I could live with a move rate of 60 moves in 90 minutes followed by adjudication Could the adjudication leagues live with playing that quickly, and if not, why not?
Michael Flatt wrote:So, what are the origins of adjudicated finishes?
.

They pre-date the invention of chess clocks. It was for games unfinished when the premises had to close. Once chess clocks became available, you could have play to a finish in a finite time, but outside of 5-minute chess, there was little adoption of it. There may also have been a presumption that chess clocks were not universally available.

In the 1960s, the two week Whitby Congress ran an evening Swiss where you played one game a weekday evening with an hour on the clock. This was just considered as novelty chess. Congresses started adopting play to a finish or even just a Whitby style one day event in the early 1970s. There may have been earlier events than Whitby.

The grading rules would have an effect. The presence of Congresses with quick-play finishes forced the BCF to modify its grading rules, along with the first sightings of 10.2 style rules to prevent completely ridiculous results. For reasons only known at the time, there was still a concept of a maximum pace of play, so I think 40 moves in 90 minutes with 30 minutes to finish was allowed, but all the moves in 120 minutes wasn't.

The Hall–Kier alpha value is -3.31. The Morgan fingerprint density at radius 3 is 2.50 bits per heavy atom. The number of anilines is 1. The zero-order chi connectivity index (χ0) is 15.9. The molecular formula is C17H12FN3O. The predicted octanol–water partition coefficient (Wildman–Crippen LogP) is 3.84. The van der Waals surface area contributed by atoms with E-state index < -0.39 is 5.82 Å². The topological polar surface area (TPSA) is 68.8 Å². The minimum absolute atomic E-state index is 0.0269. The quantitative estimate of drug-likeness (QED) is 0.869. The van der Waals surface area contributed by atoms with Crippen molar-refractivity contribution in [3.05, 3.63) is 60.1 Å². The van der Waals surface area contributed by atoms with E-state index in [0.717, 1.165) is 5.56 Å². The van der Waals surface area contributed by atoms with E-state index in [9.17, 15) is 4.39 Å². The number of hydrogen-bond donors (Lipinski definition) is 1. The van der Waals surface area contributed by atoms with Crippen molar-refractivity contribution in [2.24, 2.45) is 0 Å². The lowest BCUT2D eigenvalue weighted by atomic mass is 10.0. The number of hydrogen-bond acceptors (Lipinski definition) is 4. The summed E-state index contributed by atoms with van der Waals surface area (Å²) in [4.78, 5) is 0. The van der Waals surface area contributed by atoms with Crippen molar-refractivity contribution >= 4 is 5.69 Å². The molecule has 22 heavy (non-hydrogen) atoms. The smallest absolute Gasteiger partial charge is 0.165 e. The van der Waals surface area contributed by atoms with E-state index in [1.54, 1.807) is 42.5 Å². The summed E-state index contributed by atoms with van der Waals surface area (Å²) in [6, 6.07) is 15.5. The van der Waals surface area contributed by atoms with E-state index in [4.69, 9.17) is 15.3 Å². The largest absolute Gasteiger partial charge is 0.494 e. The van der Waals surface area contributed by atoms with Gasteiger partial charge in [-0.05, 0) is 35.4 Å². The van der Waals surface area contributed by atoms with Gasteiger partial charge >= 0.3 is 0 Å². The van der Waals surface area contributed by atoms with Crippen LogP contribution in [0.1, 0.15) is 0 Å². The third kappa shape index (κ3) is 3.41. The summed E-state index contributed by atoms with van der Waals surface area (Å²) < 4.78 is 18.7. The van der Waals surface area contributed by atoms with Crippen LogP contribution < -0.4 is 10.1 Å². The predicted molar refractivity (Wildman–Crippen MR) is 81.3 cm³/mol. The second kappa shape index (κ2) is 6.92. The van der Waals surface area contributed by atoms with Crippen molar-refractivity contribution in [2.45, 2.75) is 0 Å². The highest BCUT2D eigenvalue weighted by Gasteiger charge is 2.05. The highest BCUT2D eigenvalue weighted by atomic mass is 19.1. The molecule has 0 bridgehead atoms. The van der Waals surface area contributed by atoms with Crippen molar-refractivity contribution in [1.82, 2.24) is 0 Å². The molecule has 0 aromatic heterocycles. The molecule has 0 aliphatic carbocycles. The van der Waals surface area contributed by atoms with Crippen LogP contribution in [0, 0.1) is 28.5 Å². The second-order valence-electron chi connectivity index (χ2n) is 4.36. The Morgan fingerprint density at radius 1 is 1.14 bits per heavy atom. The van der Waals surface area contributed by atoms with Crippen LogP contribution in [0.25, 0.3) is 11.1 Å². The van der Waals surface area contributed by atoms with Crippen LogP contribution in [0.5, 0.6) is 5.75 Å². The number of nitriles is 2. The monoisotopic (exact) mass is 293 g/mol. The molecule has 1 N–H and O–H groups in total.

Again because of the grading rules, league rates were 30 in 75 or 36 in 90. Initially the attempt to thwart the move 30 hand sitters concentrated on the introduction of adjournment as a non-adjudication option. For once the BCF perhaps lead the way, by introducing quick-play into the county rules, thereby exposing non-Congress players to the delights or horrors of finishing games for themselves. This lead to a renewed impetus to sweep away adjudications and adjournments which was successful in large parts of the country, except bizarrely in London and some surrounding areas.

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Re: ECF to refuse to grade Games?

Post by Roger de Coverly » Thu Jul 17, 2014 2:35 pm

Michael Flatt wrote: Could FIDE's action in disregarding the results of adjudicated games be the first step in outlawing them entirely?
FIDE rules on rating only ever applied to International Chess, which has never had adjudication as a standard feature. With the extension of FIDE's rating system down to 1000, it starts to overlap with national and local events, so you do get a clash of rule sets. Whether right or wrongly, the BCF/ECF gave up having its own set of rules some years ago, but if it had maintained them, it would probably have to had grandfathered adjudication as being a practice that pre-dated both FIDE and for that matter the BCF. I would advocate retaining it, if you must, but making the minimum number of moves 60, say, for over the board play. Correspondence chess still relies on adjudication for slower events.